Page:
Under no circumstances should you ever use this phrase again. A subtle change has been mandated, so as to weed out the pretenders. From now on, we are "moving forward", a slightly warmer, more inclusive term than its predecessor.
Regardless of this subtle shift, it is a term that should be used frequently – not in every sentence but in at least every third sentence.
The key to sounding like you know what you are talking about is verbosity. That involves using as many useless terms as possible and spinning out a two-sentence explanation to at least 20 minutes. This is no easy task.
But liberal use of the word "leverage" always comes in handy.
Technically it refers to debt, which in these straightened times is a no-no. But don't let that hold you back. The word can mean anything you want it to. For instance, expressing a desire to "leverage the firm's core competencies" is bound to get the juices flowing from those you are trying to impress. Again, the beautiful thing is that it means absolutely nothing, so no one can ever hold you to account for not delivering.
The original book on management theory clearly was penned by an unemployed oil executive. A decade ago, every business was described as a "platform" connected by "pipelines" and you had no chance of employment if you neglected to mention them.
Those terms are still in use, but to a far lesser extent, and it would be wise to mention them only sparingly. These days, you should merely have a "multi-platform strategy" and "business in the pipeline".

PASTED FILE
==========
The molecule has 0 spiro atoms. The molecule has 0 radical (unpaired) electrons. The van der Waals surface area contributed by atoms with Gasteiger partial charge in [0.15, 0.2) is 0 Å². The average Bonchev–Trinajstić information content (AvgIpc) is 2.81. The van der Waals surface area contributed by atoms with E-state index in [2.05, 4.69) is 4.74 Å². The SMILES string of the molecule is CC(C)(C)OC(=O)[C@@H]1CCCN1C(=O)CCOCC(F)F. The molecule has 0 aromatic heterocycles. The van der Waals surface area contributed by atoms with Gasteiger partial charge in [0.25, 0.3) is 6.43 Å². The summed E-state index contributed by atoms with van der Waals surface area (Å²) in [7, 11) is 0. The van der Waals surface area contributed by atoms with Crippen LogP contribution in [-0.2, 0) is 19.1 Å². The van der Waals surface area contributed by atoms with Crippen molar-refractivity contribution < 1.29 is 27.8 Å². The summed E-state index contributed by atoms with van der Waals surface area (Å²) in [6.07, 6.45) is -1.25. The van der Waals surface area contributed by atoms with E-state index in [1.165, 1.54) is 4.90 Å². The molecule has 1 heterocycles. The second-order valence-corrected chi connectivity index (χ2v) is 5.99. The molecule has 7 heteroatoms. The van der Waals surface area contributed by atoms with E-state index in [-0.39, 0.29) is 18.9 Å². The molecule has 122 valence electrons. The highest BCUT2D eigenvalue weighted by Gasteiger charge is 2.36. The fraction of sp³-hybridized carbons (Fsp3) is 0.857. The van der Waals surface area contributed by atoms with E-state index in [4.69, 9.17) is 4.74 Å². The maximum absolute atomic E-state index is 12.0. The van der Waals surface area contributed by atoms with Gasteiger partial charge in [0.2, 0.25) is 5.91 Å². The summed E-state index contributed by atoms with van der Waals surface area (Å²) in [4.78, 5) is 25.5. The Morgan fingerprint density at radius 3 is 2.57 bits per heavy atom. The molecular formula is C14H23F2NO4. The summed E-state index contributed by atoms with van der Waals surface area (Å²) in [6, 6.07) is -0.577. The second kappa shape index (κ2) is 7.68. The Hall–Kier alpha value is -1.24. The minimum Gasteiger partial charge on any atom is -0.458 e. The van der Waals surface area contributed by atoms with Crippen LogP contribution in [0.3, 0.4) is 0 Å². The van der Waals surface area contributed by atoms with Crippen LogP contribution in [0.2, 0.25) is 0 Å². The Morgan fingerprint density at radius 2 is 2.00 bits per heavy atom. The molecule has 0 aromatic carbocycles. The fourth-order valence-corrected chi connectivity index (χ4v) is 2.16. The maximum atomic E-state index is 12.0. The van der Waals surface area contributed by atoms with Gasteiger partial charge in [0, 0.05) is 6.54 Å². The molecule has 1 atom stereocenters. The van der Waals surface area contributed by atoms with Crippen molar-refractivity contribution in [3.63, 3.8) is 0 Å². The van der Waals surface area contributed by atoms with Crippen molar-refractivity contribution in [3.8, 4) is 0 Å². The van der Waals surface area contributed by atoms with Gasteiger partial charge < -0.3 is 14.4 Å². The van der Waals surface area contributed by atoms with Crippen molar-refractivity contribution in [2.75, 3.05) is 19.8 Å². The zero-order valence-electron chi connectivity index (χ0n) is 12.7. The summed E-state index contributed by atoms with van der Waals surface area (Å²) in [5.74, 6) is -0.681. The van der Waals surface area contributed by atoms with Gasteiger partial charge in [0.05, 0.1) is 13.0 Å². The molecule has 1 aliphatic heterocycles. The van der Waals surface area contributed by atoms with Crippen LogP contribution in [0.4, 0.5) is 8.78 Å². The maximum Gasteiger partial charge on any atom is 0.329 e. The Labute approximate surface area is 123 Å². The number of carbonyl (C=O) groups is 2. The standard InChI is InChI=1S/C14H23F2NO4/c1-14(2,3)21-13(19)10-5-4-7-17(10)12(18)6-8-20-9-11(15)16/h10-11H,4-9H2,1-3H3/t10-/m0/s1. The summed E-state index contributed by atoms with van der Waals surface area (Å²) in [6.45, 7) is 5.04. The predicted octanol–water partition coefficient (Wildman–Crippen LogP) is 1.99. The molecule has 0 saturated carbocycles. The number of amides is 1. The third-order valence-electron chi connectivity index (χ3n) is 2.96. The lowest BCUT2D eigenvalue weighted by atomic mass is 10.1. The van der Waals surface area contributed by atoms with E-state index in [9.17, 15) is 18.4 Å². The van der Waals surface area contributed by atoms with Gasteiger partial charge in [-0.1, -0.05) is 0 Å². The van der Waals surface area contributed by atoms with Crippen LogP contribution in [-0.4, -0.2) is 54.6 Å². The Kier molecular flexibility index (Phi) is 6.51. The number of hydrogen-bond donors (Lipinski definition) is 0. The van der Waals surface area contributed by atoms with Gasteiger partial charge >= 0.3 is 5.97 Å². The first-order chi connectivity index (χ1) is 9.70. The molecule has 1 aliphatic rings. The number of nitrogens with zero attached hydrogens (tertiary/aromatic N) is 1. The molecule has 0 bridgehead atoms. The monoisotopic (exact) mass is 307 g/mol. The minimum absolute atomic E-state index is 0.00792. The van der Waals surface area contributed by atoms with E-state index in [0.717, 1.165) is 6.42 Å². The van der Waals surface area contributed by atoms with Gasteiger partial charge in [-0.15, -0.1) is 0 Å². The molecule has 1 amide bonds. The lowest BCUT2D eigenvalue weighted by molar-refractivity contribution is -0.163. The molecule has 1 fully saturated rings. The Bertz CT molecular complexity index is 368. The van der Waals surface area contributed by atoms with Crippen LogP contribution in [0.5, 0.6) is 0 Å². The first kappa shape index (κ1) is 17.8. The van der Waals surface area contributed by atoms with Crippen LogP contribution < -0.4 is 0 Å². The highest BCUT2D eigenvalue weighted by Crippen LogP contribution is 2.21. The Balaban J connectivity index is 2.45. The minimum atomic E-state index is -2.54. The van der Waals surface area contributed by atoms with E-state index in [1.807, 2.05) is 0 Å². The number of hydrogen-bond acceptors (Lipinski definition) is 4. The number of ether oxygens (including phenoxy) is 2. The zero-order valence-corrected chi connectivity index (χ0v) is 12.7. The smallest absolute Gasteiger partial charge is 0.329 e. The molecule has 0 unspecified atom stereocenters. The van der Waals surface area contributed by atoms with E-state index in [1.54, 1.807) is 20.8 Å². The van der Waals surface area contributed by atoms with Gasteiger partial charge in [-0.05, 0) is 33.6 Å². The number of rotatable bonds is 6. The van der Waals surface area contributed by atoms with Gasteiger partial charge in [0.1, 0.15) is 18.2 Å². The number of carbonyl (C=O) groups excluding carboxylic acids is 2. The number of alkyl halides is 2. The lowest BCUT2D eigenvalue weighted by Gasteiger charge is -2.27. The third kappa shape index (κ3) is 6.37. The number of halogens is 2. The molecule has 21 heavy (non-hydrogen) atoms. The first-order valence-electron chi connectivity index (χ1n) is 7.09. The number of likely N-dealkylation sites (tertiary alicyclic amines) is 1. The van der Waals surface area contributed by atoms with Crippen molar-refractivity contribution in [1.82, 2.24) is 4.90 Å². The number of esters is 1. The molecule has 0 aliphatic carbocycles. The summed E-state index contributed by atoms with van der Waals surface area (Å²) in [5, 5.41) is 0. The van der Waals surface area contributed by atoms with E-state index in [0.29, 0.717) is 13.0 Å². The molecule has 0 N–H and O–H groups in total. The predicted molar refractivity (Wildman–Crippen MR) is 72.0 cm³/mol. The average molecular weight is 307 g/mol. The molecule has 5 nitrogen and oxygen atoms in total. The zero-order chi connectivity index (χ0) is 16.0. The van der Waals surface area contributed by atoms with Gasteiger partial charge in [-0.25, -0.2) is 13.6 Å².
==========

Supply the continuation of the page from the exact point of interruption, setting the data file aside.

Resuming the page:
When it comes to industry, you need to be in the space. Perhaps it has something to do with the pick-up in the energy game and the downturn at Nasa. But these days, you have to be in the "retail space", "the supply-chain space" or any other space you care to mention.
The reason for this is that management skills should never be limited by industry. Running a steelworks, or a condom manufacturer? It's all the same thing. It is just a different space.
Never talk "about" anything. You talk "to" an issue, or "provide colour" on an event. And, of course, if you really want to impress your credentials as a savvy manager during tough times, at being able to slash costs, you should be sure to mention your ability at picking "low-hanging fruit".
For advanced players, if you really want to lay your credentials down, nothing beats a good acronym.
This is rather more difficult to master, as it usually involves highly technical terms that your inquisitors won't be on top of, and hence they may ask for an explanation.
If you grab a stockbroking analyst report – any of them on any day – you can familiarise yourself with the basics.
Talk about EBITDA (earnings before interest, tax, depreciation and amortisation) and compare it to the PCP (previous corresponding period) on FYE (full-year earnings). If you want to get really daring, you throw in the WACC (weighted average cost of capital). But beware, a startled chairman may ask you exactly what that is.
Your correspondent has never progressed beyond BOGOF (buy one, get one free) at the EOFYS (end of financial year sale), so I won't even pretend to explain WACC.
Always remember that if you need to negotiate your way out a tricky situation during a job interview, just start jawboning on about "risks", or "moves to the upside", or "moves to the downside". This sounds so much classier than a simple rise or fall.
By this stage, you should have the interview panel in the palm of your hand. That key to the executive dunny is within your grasp. The "ducks are in a row" and you've delivered some valuable "face time".
This could well be a "win-win" situation.